"We're actually in the fifth week of a six week-long competition," WHS engineering and technology instructor Katherine Gerbis said.
Gerbis said the students have been working every day, minus snow days, since Jan. 10.
"They've put in a lot of long hours and even some Saturdays," Gerbis said.
FIRST is a national robotics organization that stands for For Inspiration and Recognition of Science and Technology. Its mission statement is "to inspire young people to be science and technology leaders, by engaging them in exciting mentor-based programs that build science, engineering and technology skills, that inspire innovation, and that foster well-rounded life capabilities, including self-confidence, communication and leadership."
Gerbis began the school's robotics team, known as "3W" -- Woodland Wildcat Whatchamacallits -- three years ago as a way to help students get involved in an extracurricular activity and to help rebuild the workforce. She is the head coach for the team.
"We're giving students an opportunity to do something after school that isn't sports," Gerbis said. "We've got a workforce that is dwindling in the fields of engineering and technology, but we're teaching students these skills through robotics."
The team is working on a robot named "Schnappi," after a German children's cartoon.
Once built, the robot will be shipped to a holding site where it will be held until the weekend of March 18-20, where Schnappi's abilities will be tested against other robots from the region.
The FIRST competition isn't cheap, costing teams $6,500 for the robotics kit and entry fees.
"Luckily we've been able to get a $6,500 grant from JCPenney to pay for the competition," Gerbis said.
Robert Panettiere is a junior at WHS and competed last fall in the BEST robotics competition. BEST stands for Boosting Engineering, Science and Technology and is a national six-week robotics competition in the U.S. held each fall.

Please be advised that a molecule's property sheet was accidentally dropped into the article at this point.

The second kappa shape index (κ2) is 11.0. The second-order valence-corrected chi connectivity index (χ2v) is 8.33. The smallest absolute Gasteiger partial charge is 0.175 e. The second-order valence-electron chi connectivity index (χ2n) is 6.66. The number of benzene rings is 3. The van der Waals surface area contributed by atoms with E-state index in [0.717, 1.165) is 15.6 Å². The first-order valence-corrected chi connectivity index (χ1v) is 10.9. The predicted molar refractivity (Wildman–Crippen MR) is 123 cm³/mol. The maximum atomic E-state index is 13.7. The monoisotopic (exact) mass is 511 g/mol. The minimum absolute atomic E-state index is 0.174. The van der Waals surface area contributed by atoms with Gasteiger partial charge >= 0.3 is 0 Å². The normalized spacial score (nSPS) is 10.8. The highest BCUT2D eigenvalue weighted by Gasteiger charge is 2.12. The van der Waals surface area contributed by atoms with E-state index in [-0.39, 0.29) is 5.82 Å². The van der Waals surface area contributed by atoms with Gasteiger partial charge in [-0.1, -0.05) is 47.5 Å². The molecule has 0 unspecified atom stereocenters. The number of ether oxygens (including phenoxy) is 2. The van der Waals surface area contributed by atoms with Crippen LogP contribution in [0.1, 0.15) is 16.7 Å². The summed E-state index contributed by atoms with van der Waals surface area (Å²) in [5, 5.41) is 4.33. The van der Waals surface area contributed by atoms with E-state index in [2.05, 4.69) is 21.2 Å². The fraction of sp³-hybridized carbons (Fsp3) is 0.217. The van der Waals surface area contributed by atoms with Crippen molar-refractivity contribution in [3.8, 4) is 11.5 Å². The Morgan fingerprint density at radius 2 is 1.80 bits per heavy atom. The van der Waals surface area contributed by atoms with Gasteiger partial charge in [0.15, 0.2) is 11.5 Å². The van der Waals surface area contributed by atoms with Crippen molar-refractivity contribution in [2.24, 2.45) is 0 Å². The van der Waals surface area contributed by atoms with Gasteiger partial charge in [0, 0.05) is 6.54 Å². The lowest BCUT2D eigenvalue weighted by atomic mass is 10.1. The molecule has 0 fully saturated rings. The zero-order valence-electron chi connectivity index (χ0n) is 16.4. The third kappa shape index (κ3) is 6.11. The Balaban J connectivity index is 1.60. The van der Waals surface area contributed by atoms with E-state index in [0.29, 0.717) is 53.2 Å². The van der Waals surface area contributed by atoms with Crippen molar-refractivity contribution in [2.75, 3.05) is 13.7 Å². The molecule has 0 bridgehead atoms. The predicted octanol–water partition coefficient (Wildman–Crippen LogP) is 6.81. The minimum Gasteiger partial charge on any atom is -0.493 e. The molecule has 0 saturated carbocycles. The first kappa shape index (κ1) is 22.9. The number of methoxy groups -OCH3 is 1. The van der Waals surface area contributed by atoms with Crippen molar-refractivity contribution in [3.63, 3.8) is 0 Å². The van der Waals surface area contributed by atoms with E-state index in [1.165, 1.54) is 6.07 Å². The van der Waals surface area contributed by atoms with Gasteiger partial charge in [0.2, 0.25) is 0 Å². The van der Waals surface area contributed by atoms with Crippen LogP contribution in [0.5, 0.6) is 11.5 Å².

Panettiere said he has always been interested in engineering and that is what led him to 3W.
"I've always liked taking stuff apart, but putting it all back together has been the hard part," Panettiere said, adding the process of building the robot is "awesome."
"The kids really enjoy [robotics], and the parents can't seem to say enough about [robotics]," Gerbis said.
Frank Cipolla owns Common Sense Computers and offers his time to 3W as a mentor.
He said being able to pass on his knowledge after working in the technology field means more opportunities for students.
"It's important for us to compete with the world," Cipolla said. "I feel we have great teachers in our school system, but many aren't able to do real-world, hands-on work."
He said the FIRST Competition incorporates real-world situations in the field of technology.
"For example, the documentation [the students] will be using will be scattered and [the students] will have to figure out how to complete the task," Cipolla said. "The competition is like a real-world wake-up call."